Tuesday, June 22, 2010

Listener Enthusiam

Many viewers have been blessed by the ongoing John Ankerberg Show science program series. Several took time to write after the last broadcast:

* I have been watching John for some years now and have always enjoyed watching him and his guests. I have really been enjoying the Big Bang series where the scientists have "discovered there really is a God!" This series has been my favorite of all I have seen on his show. I don't see how anyone can look at God's creation and not know there was perfect intelligent design to everything." I love looking at God's creation, whether it's through the Hubble or through my eyes at night outside.

* My family enjoyed the science show so much that we are going to purchase the complete set! We are a homeschool family who both love Christ and studying science. It is nice to know that we are not alone in our intense studies of both theology and science, which inevitably intermingle. Both of my children's eyes lit up while watching your episode today! Your shows make us think, helping us expand our knowledge and understanding of the world around us.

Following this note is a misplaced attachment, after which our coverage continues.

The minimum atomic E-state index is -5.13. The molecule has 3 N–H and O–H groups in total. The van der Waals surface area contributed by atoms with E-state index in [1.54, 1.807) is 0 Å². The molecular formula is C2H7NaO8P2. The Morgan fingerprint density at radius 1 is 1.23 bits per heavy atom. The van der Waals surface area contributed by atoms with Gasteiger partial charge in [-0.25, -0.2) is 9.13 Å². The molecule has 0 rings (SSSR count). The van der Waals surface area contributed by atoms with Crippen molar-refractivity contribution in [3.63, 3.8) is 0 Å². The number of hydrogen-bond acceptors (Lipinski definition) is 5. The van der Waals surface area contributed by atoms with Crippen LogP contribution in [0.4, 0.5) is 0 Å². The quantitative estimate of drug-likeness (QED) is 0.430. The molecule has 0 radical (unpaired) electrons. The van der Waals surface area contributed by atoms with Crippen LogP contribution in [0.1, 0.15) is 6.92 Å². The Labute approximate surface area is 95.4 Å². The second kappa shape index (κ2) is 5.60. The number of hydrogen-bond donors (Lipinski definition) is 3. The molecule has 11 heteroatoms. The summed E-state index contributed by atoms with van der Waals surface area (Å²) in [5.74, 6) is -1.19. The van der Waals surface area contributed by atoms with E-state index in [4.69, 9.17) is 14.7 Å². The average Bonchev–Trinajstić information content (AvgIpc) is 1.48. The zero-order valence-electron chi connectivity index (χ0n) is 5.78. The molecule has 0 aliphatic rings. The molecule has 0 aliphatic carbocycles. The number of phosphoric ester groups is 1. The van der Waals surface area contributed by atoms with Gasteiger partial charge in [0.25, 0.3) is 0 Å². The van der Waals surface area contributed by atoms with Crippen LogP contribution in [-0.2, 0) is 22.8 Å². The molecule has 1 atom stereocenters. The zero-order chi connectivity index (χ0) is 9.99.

These letters reminded me of a recurring message of our blog posts. Our pastors should be encouraged to integrate science topics in their pulpit offerings along with offerings of scriptural principles governing human affairs in many fields. For at least a decade Dr. John Ankerberg has been helping the Christian community integrate science as a support structure for their Christian belief system. Another model for such a broad-scope application of theological principles is Focus on the Family's The Truth Project. Their instructional series includes philosophy, ethics, anthropology, history, sociology, and government. Last, but by no means least, there were two full lessons on science. For me, Dr. Ankerberg's science series and The Truth Project's science segments have been heartening.

Many clergy do not feel competent to address scientific topics from their pulpits. Understandably, "pure" theology and application and interpretation of Bible events falls closer to their expertise and comfort zone. For that, they deserve high praise. Those who have a vision for the apologetic value of science should encourage theologians and pastors to enlarge their offerings to include science topics along with a wide scope of human experience themes.

With respect to science, Del Ratzsch, philosophy department chair at Calvin College, has written, "Yet concern with the natural and material does not characterize natural science alone. Theology is also deeply concerned with things and events in the physical world. In fact, God's creation of and providential governance of that world are basic theological themes." Including science in our theological discussion does not dilute our understanding of theology. Rather, it is deepened.